This volume is about the political economy of Deng Xiaoping's Nanxun (tour of South China), which was the most critical phase in China's reform and development since 1978. The first round of Deng's reform resulted in high growth through the 1980s. However, it created a messy half-reformed economy with many problems, including the Tiananmen incident. The immediate aftermath of the Tiananmen was collapse of economic growth and reform deadlock. To break out from this low-level “reform-growth trap”, Deng decided to launch the Nanxun, not just to reignite the reform but also to complete China's march towards a market economy. Looking back, the Nanxun led to the most crucial reform breakthrough, which, in turn, sparked off a dynamic reform-growth-nexus for China's eventual economic take-off.
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The chapters in this volume were originally “policy reports” on China, meant for the Singapore government. These reports were written based on the information available at that time, and reflected the prevailing political mood.
Each chapter is accompanied by a detailed introduction that is aimed at providing a broad background for readers to better understand the Nanxun period. The introduction also serves as a post-evaluation of the events based on new information, and shows how those events have evolved over the years. In combination, these chapters should piece together a reasonably realistic picture of the basic politics and economics of the crucial Nanxun period.Contents:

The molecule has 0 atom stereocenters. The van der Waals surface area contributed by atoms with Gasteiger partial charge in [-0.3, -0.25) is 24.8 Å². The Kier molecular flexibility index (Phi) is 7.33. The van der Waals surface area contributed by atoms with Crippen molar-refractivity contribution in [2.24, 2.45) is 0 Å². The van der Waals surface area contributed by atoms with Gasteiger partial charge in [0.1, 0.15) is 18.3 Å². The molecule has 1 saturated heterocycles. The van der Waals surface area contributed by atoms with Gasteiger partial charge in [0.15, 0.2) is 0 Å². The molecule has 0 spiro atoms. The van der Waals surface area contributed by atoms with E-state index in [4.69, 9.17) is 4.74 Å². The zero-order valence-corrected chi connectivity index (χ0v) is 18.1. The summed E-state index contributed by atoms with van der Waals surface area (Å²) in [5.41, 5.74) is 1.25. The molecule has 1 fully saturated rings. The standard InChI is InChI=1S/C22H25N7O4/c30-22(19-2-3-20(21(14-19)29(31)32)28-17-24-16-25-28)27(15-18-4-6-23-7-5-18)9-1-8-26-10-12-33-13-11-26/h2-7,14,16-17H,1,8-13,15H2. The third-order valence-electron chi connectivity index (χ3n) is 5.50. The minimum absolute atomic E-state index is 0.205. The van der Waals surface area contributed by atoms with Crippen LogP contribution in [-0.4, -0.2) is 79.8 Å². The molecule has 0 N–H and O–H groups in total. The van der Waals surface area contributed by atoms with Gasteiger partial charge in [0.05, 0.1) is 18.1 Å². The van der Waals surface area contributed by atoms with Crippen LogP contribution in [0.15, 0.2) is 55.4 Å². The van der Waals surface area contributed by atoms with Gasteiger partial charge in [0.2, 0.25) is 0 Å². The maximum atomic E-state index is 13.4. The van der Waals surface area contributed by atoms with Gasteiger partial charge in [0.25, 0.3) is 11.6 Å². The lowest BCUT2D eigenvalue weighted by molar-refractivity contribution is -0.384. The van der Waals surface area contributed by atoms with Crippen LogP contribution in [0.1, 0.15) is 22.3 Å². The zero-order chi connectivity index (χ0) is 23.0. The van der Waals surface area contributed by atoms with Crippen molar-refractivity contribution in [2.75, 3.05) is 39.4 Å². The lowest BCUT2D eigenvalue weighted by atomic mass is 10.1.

- Background Chapters:
- China's Per-Capita GNP at the Beginning of Economic Reform
- China's Entrepreneurial Approach to Economic Reform
- The Politics and Economics of Deng's Nanxun:
- The 7th Party Plenum 1990 and the Continuing Post-Tiananmen PoliticalStalemate Over Reform
- What is in the Surname, She or Zi: The Post-Tiananmen Ideological Discord
- Economic Upsurge in 1992: An Immediate Nanxun Effect
- What has China Accomplished in Economic Reform in 1994?
- Soft-Landing of the Economy in 1995: The Nanxun's Climax
- China's Ninth Five-Year Plan, 1996–2000
- Agricultural and Rural Development:
- The Quiet Industrial Revolution in the Chinese Countryside: Township and Village Enterprises (TVEs)
- Why Deng was So Concerned AboutAgriculture
- Foreign Trade and Investment:
- Progress in Foreign Trade Reform
- China and the GATT
- China and the World Trade Organization
- Southeast Asian Ethnic Chinese Investing in China
Readership: Academics, professionals, policy makers, undergraduate and graduate students interested in China's economic development, China's reform and the open-door policy.